Typical aging is accompanied by the degradation of structural white matter connections, which are essential for the propagation of neuronal signals between gray matter networks. In particular, fractional anisotropy (FA), a measure of the orientation anisotropy of diffusion, shows a negative linear association with age and is indicative of deterioration of microstructural organization. This age-related cortical disconnection is suggested to contribute to cognitive dysfunction observed in aging, especially in relation to measures of fluid cognition such as processing speed and executive function (15). In support of this theory, age-related performance variations in these cognitive domains are shown to be mediated by age differences in white matter properties (513). This evidence collectively demonstrates that age-related degradation of white matter connectivity contributes to poorer cognitive functioning in aging; yet, empirical evidence has largely been limited to the study of major association white matter tracts that link heteromodal gray matter regions supporting higher-order cognitive functioning. Because aging of white matter typically shows an anterior-to-posterior gradient (1317), there has been a greater focus on linking age differences in structural properties of anterior white matter to age-related variation in cognition. There has been less research, however, specifically characterizing the extent of aging effects on posterior relay white matter pathways, such as the optic radiations (ORs), that support vital sensory-perceptual processing. Moreover, it remains to be determined whether aging of this white matter influences not only performance on speeded tasks, but also more complex executive functions.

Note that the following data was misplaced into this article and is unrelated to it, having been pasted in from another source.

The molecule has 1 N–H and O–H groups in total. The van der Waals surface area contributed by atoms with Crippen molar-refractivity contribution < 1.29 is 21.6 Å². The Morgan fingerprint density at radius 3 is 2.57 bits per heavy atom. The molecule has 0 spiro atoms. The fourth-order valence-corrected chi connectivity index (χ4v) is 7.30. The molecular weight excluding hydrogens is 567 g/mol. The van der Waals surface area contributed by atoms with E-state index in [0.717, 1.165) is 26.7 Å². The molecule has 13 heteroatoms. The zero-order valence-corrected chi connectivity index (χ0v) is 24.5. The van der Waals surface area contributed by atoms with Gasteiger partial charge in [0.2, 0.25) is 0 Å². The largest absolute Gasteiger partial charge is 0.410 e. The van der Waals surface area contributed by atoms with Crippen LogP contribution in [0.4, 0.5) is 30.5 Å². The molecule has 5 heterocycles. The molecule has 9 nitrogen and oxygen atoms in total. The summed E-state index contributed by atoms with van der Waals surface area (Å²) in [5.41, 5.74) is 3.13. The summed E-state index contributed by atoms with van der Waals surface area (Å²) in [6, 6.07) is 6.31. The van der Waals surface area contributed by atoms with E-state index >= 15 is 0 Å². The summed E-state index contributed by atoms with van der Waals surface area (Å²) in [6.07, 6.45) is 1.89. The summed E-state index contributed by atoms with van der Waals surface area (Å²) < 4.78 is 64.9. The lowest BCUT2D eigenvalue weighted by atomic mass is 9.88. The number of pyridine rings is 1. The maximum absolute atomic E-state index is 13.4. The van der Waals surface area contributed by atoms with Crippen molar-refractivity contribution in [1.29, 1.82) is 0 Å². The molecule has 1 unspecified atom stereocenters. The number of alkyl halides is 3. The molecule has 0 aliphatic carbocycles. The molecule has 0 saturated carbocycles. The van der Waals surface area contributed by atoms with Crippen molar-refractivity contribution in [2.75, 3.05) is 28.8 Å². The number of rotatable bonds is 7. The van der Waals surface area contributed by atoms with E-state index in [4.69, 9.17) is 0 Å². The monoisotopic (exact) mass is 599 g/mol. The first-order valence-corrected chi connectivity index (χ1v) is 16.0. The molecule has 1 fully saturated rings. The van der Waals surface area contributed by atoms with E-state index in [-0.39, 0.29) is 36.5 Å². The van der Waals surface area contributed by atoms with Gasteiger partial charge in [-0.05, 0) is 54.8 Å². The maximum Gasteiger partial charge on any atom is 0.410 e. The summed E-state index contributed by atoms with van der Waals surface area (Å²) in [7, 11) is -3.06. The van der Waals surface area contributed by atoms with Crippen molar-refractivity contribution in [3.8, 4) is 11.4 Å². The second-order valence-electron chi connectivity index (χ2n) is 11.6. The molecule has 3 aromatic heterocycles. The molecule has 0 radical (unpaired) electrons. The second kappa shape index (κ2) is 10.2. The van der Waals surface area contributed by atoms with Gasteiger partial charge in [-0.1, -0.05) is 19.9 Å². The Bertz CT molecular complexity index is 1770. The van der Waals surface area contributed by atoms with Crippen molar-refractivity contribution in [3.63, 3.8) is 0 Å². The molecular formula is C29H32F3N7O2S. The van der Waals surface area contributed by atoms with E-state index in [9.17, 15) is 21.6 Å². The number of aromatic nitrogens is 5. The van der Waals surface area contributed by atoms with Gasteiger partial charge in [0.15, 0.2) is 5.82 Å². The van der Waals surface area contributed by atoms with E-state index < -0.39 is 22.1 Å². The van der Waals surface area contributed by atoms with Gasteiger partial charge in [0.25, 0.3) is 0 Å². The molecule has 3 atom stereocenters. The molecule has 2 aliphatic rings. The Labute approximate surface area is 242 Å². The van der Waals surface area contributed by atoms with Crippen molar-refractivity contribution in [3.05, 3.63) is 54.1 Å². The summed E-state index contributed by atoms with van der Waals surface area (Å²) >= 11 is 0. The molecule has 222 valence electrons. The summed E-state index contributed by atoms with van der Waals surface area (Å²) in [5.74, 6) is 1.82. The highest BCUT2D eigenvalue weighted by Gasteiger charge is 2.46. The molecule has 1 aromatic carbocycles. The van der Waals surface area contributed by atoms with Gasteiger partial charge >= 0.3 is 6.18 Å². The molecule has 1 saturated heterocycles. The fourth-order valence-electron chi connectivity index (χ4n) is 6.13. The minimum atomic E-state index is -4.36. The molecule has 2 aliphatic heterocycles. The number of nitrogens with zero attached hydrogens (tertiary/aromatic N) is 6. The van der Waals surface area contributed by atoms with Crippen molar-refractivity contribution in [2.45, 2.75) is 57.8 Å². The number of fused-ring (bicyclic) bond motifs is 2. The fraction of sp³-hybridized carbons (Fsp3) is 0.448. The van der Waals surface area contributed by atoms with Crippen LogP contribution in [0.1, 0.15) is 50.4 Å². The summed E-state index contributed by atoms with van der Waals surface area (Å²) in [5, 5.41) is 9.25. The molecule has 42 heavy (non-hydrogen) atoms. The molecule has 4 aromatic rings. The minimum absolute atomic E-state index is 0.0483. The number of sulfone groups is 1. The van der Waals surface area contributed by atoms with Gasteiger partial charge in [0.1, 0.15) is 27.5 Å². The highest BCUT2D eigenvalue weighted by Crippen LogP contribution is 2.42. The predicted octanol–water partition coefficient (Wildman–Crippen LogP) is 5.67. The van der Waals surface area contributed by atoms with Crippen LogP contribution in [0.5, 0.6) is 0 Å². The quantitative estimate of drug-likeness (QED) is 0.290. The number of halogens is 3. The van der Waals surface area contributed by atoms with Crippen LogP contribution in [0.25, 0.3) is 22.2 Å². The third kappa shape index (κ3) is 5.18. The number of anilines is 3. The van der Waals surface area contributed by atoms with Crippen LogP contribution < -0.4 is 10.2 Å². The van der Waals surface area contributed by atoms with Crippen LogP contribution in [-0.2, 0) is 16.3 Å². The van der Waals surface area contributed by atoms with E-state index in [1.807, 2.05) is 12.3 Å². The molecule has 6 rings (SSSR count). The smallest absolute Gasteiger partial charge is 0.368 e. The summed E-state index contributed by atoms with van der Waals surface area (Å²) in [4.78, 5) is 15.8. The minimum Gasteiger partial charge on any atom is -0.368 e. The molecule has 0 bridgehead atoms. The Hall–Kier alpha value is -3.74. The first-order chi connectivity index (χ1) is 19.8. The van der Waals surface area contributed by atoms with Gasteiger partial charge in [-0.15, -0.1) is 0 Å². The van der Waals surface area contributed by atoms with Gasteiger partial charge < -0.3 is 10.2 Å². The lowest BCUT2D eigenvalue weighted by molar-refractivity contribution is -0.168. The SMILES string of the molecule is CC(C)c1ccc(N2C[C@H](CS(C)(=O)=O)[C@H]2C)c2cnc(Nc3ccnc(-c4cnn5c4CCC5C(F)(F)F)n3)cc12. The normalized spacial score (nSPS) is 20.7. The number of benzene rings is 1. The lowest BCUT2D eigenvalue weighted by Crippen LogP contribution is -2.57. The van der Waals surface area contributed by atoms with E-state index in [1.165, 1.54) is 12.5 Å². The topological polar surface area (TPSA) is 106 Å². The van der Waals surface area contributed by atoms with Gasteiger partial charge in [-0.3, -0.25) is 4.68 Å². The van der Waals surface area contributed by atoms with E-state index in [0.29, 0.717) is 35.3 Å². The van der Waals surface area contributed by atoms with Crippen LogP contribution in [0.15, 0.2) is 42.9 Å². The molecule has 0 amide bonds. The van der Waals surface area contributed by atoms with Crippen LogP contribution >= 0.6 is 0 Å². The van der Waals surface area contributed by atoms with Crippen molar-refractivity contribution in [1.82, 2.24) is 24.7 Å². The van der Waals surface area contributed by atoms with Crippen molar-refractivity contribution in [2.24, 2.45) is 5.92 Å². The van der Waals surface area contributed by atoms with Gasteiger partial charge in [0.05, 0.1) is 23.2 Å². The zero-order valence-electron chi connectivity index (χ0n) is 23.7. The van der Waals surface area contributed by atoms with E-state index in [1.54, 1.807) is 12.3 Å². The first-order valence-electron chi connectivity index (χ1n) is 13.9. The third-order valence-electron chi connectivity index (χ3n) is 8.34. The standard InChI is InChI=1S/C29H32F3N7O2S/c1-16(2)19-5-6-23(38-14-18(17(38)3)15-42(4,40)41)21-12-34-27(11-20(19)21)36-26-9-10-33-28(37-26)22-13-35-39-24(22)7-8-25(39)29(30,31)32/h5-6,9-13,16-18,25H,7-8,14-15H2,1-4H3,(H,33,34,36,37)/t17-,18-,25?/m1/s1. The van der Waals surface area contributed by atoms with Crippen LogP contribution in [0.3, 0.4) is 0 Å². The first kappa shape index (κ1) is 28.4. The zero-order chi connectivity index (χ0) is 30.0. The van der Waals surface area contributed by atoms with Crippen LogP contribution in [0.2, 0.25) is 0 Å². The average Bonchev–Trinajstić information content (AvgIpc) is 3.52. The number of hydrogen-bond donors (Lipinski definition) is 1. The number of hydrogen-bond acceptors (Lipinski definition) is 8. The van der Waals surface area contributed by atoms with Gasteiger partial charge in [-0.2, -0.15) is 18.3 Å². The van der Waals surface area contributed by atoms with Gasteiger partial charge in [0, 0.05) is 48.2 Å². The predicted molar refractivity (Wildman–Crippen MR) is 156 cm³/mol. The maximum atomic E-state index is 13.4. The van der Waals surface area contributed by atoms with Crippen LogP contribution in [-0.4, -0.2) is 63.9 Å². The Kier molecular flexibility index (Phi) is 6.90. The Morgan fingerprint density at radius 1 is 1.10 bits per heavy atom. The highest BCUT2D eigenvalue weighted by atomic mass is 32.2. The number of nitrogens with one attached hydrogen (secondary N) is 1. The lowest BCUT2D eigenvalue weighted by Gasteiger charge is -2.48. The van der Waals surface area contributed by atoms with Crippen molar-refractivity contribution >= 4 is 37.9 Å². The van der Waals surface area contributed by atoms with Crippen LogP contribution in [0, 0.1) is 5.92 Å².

The optic radiations are large white matter bundles that originate from the lateral geniculate nucleus (LGN) of the thalamus and extend posteriorly to connect with the primary visual cortex (18), with a loop through the temporal cortex (i.e., Meyer’s loop). These radiations are responsible for the transfer of visual sensory-perceptual information and are generally thought to be lower-level input-relay tracts. White matter FA in the optic radiations has been linked to blood-oxygen-level-dependent (BOLD) activation in the visual cortex (19), and declines in OR FA can indicate visual impairment in older adults (20). While the OR facilitates the transmission of visual information from the retina, this prominent white matter visual relay system also likely influences higher-order cognitive functions. However, the association between microstructural properties of the OR and their effect on processing speed or other complex cognitive functions remains largely understudied, especially in aging. In children, lower white matter FA in the OR tracts is associated with a significant reduction in processing speed (21), suggesting that reduced white matter quality of the OR results in decreased speed at which children process information and make decisions. Bells et al. (22) further showed that degraded OR white matter microstructure is related to neural synchronization in the visual cortex, which affects cognitive performance in children and adolescents. Additional evidence indicates that individual differences in younger adults’ performance on a choice reaction time task are associated with variability of FA in the OR, yet the sample size of this study was small (23). Only one study, to our knowledge, has specifically linked white matter properties of the OR with age-related differences in processing speed. Using principal component analysis (PCA), Johnson et al. (24) demonstrated that the OR were indeed sensitive to age-related differences in FA and that age mediated the association between FA and perceptual-motor speed. However, the specific relationship between OR white matter and its association with other higher-order visual and verbal cognitive functions has not been reported in healthy aging adults.